I dunno...cleaning up noise and removing detail is also sort of subjective; what one person calls good, or acceptable, or bad--that all depends on the individual! to ME, agai, to ME, sharpness is accentuated with the noise left IN the image!!! I would rather see more high-frequency detail along with noise,m than no noise, and a loss of high-frequency detail! I am not a big fan of killing noise to the point that more than 15 to 20 percent of detail is lost; to me, again, I prefer to see the noise and to see more detail, to less noise and less fine detail!
     
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  5. jaomul

    jaomul Been spending a lot of time on here!

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    As pretty much said above iso 1600 should not be a problem for a proper exposed photo on a 5d3. I'd say under certain circumstances iso 6400 would even be ok, though it is of course always better to try and use lowest iso possible for the correct exposure.

    Removing noise is subjective also, as said above, but remember that really you should probably only try rescue a photo if it is in Raw format. If your camera is in jpeg it likely has already applied noise reduction
     
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  6. Overread

    Overread has a hat around here somewhere Staff Member Supporting Member

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    Don't forget that the process of printing or editing for suitable display online will remove/hide much of the noise even before you undertake any noise reduction in editing. So you won't see as much as when you're viewing it at 100% in the tools for adjusting noise and sharpness.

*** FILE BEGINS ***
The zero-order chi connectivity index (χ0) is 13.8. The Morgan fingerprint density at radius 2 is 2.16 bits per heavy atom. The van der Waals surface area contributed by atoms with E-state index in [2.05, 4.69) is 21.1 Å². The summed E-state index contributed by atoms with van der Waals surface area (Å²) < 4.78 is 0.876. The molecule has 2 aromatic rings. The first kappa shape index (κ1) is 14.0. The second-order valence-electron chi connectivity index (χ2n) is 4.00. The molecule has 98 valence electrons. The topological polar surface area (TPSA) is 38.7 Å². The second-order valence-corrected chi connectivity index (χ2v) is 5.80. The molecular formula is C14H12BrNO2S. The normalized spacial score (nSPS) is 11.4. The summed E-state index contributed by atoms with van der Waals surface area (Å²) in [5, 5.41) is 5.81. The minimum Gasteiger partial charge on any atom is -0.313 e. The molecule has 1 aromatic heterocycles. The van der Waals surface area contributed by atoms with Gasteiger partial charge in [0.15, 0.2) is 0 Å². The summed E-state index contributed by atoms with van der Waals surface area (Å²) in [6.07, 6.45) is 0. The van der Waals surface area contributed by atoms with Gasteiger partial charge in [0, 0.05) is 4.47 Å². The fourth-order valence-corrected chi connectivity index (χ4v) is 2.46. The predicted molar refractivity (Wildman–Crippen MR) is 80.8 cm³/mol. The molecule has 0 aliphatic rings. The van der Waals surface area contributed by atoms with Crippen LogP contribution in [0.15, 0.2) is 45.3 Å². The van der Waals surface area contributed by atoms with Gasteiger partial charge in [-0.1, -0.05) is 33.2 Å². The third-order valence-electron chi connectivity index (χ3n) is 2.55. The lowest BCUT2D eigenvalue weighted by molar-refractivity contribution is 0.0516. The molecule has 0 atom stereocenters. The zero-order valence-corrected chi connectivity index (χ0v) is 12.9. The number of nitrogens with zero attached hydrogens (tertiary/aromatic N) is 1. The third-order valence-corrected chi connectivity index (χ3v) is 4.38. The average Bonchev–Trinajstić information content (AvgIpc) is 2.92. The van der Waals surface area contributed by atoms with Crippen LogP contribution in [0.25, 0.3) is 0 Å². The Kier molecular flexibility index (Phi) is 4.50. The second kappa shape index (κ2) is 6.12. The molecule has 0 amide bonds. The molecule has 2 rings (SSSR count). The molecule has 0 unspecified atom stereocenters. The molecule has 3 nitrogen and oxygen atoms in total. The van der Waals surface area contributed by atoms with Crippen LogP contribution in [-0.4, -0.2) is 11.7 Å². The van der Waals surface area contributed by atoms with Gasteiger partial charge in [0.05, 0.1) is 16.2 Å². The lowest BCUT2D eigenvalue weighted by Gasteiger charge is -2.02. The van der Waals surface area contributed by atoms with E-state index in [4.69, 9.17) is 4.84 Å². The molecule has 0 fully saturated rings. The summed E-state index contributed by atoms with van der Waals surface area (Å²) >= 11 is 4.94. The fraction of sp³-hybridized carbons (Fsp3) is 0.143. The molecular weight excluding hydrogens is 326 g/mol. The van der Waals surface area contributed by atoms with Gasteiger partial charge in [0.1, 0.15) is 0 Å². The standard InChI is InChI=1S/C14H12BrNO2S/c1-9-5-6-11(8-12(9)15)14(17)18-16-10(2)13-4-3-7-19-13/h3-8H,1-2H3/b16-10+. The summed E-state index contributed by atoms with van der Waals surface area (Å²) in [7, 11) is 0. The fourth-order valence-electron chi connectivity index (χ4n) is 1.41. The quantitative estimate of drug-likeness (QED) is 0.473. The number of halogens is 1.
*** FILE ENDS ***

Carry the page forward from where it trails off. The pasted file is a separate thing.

Noise removal and sharpness retention are two halves of the same circle in editing and there is a legion of different programs for each and differing methods that you can use to maximise your gains and minimise your losses. At a basic level you can use layer masks so that you can define where the strongest noise reduction and strongest sharpening occur; since you typically won't want to bother with sharpening your blurry background areas; and similarly won't want as strong a noise reduction on your crisp sharpest areas.

    From there there are some layer masking tools you can use that can let you pick out the sharp/soft areas and generate layermasks that will go into fine detail (as opposed to manually brushing where you want each). Google and searching can result in a few good articles (I'd link them but I've missplaced the one or two I knew of/used).
     
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  7. k.udhay

    k.udhay TPF Noob!

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    I think this exactly is the point I was missing in a 5D mark III borrowed.